Fog is the second-most-likely cause of aircraft accidents after strong winds, but despite the high impact of fog events and a long history of research, fog prediction remains a long-standing challenge for weather prediction because of complex interactions among the land surface, water, and atmosphere. There’s still a lot of fundamental things about fog that we don’t know.

Zhaoxia Pu, University of Utah professor of atmospheric sciences and Eric Pardyjak, professor of mechanical engineering, hope to change that through a field campaign and scientific research using Utah’s Heber Valley as the laboratory.

For about six weeks, from 7 January to 24 February 2022, Pu, Pardyjak and their colleagues, including scientists from the National Center for Atmospheric Research (NCAR) and the Environment and Climate Change Canada as well as graduate students and undergraduate students from atmospheric sciences and mechanical engineering at the University of Utah, watched a network of sensors on the ground in the Heber Valley along with comprehensive sets of instruments from the NCAR's Erath Observing Laboratory and satellite observations. The valley is bounded by mountains, relatively flat in the basin and features two lakes — Jordanelle and Deer Creek reservoirs. Its conditions, Pu says, are representative of mountain valleys around the world.

On winter nights, cold air pools on the valley floor and creates favorable conditions for several forms of fog, including cold-air pool fog, ephemeral mountain valley cold fog and radiative ice fog. By observing how these different kinds of fog form and dissipate, the researchers are continuing to learn about the meteorological conditions and physical processes governing the formation of fog and improve fog prediction.

The study is funded by a $1.17 million grant from the National Science Foundation.

Now, in a recent paper in the Bulletin of the American Meteorological Society, Pu and her colleagues have published findings via The Cold Fog Amongst Complex Terrain (CFACT) project, conceived to investigate the life cycle of cold fog in mountain valleys.

The overarching goals of the CFACT project, according to the paper’s abstract, are to 1) investigate the life cycle of cold-fog events over complex terrain with the latest observation technology, 2) improve microphysical parameterizations and visibility algorithms used in numerical weather prediction (NWP) models, and 3) develop data assimilation and analysis methods for current and next-generation (e.g., sub kilometer scale) NWP models.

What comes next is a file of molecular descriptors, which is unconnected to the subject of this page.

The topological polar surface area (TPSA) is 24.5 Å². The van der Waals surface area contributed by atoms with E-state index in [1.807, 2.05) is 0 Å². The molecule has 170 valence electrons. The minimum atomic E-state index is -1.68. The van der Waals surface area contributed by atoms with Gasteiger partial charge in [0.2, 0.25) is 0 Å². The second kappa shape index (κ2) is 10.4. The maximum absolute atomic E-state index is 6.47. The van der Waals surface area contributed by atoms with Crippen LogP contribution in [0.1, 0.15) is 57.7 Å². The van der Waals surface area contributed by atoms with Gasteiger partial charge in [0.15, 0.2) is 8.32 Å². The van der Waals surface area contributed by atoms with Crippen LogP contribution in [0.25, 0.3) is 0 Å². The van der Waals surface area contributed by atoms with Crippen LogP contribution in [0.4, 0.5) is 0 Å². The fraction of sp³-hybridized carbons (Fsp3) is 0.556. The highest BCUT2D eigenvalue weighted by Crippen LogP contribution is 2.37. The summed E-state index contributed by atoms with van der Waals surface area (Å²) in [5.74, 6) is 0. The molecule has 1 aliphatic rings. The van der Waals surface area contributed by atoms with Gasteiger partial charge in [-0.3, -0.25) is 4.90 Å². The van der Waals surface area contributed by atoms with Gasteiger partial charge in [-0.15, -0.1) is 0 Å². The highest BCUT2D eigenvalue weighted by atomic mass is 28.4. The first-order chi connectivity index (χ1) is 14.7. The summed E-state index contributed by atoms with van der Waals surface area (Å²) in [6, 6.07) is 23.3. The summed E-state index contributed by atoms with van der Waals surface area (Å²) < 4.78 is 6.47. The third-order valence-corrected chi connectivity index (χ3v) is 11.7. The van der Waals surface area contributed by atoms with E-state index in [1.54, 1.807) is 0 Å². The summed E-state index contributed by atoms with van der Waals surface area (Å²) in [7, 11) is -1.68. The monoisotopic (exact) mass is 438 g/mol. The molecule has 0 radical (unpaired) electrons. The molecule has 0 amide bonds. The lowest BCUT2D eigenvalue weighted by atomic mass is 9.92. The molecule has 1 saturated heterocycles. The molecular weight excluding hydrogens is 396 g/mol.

Field observations, NWP forecasts, and large-eddy simulations provided unprecedented data sources to help understand the mechanisms associated with cold-fog weather and to identify and mitigate numerical model deficiencies in simulating winter weather over mountainous terrain. The paper summarizes the CFACT field campaign, its observations, and challenges during the field campaign, including real-time fog prediction issues and future analysis.

Comprehensive measurements

A network of ground-based and aerial in situ instruments and remote sensing platforms were used to obtain comprehensive measurements of thermodynamic profiles, cloud microphysics, aerosol properties and environmental dynamics. Over its seven-week course, the CFACT field campaign collected a diverse and extensive dataset, including high-frequency radiosonde profiles, tethered balloon profiles, remotely sensed thermodynamic and wind profiles, numerous surface meteorological observations, and microphysical and aerosol measurements. Nine intensive observation periods (IOPs) explored various mountainous weather and cold fog conditions.

Despite the drought in the western United States in 2022, which limited the occurrence of persistent deep fog events associated with persistent cold-air pools that regularly form in higher-elevation Intermountain West basins, the campaign observed highly spatially heterogeneous ephemeral fog and ice fog events. Since ephemeral fog and ice fog are extremely difficult to detect, model, and forecast, CFACT provided unprecedented datasets to understand both types of fog and validate the NWP model.

Meanwhile, the variety of non-fog IOPs provided valuable observations for understanding near-surface inversion, ice crystal formation, moisture advection and transportation, and stable boundary layers over complex terrain, all of which are essential factors related to fog formation. Comprehensive studies are ongoing for an improved understanding of cold fog over complex terrain.

Critical high resolution observations